More Chinese tie the knot in 2023, lifting marriage rates for first time in nine years

By Reuters   March 18, 2024 | 03:25 pm PT
More Chinese tie the knot in 2023, lifting marriage rates for first time in nine years
An engaged Chinese couple strike a pose for their wedding photographs at a studio in central Beijing November 27, 2009. Photo by Reuters
The number of new marriages in China jumped 12.4% in 2023 from a year earlier, reversing a downtrend that has lasted for almost a decade as more youth tied the knot after delaying their nuptials due to the Covid pandemic.

The number of newlyweds rose to 7.68 million last year, according to data released by the Ministry of Civil Affairs last week. This was up 845,000 couples from 2022 but still far below the peak of 13.47 million couples hit in 2013.

The data comes after China's Premier Li Qiang pledged in March that the government would work towards "a birth-friendly society and promote long term, balanced population development", as well as reducing the cost of childbirth, parenting and education.

Policymakers are grappling with how to reverse a declining population, where the birthrate is falling and society ageing rapidly. Roughly 300 million Chinese are expected to enter retirement in the coming decade - the equivalent of almost the entire U.S. population.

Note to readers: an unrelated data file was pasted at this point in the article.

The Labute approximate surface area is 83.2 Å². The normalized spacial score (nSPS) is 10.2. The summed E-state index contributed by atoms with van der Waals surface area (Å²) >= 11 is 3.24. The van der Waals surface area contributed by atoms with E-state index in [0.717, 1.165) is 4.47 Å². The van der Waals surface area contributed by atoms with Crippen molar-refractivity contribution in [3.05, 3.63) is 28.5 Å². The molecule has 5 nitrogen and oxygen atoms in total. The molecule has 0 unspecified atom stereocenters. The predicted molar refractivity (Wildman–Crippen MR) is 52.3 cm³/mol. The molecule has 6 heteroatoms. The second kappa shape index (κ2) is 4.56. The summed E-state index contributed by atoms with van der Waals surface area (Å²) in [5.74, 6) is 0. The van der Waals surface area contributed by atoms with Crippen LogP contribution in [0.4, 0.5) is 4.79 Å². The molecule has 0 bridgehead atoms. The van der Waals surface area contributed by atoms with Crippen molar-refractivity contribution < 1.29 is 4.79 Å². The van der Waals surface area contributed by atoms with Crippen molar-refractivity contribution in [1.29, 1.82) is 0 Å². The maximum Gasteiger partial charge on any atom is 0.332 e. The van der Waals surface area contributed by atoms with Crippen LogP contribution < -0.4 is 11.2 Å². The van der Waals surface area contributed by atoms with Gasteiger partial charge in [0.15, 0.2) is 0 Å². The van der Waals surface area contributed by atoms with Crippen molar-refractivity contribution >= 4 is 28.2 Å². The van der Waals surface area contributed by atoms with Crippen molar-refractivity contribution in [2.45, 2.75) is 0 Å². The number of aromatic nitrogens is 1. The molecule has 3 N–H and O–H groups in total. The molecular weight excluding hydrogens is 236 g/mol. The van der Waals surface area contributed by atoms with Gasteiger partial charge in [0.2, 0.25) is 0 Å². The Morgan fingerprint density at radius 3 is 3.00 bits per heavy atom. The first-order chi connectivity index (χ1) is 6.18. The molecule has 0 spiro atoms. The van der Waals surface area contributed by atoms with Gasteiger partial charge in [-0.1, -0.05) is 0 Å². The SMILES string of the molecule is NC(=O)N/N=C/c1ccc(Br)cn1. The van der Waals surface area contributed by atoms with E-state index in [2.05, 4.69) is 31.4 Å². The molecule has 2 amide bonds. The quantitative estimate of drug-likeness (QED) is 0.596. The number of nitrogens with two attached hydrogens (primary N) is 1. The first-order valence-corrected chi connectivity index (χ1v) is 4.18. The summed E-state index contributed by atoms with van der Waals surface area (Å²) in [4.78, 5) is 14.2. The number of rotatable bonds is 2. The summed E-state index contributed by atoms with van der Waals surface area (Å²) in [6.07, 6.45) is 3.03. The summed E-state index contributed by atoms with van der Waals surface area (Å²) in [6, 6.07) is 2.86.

China's population fell for a second consecutive year in 2023, as the record low birth rate and deaths due to COVID-19 accelerated a downturn that officials fear will have profound long-term effects on the economy's growth potential.

Marriage rates are closely tied to birth rates, giving some cheer to policymakers, as an uptick in marriages could yield more babies and soften the population decline in 2024.

More babies are being born in hospitals across China in the Year of the Dragon, which began on Feb. 10, financial news outlet Yicai recently reported , with the Dragon Chinese zodiac sign believed to be particularly auspicious.

Many young people, however, are opting to stay single or put off getting married due to poor job prospects, record youth unemployment and chronically low consumer confidence as growth in the world's second largest economy slows.

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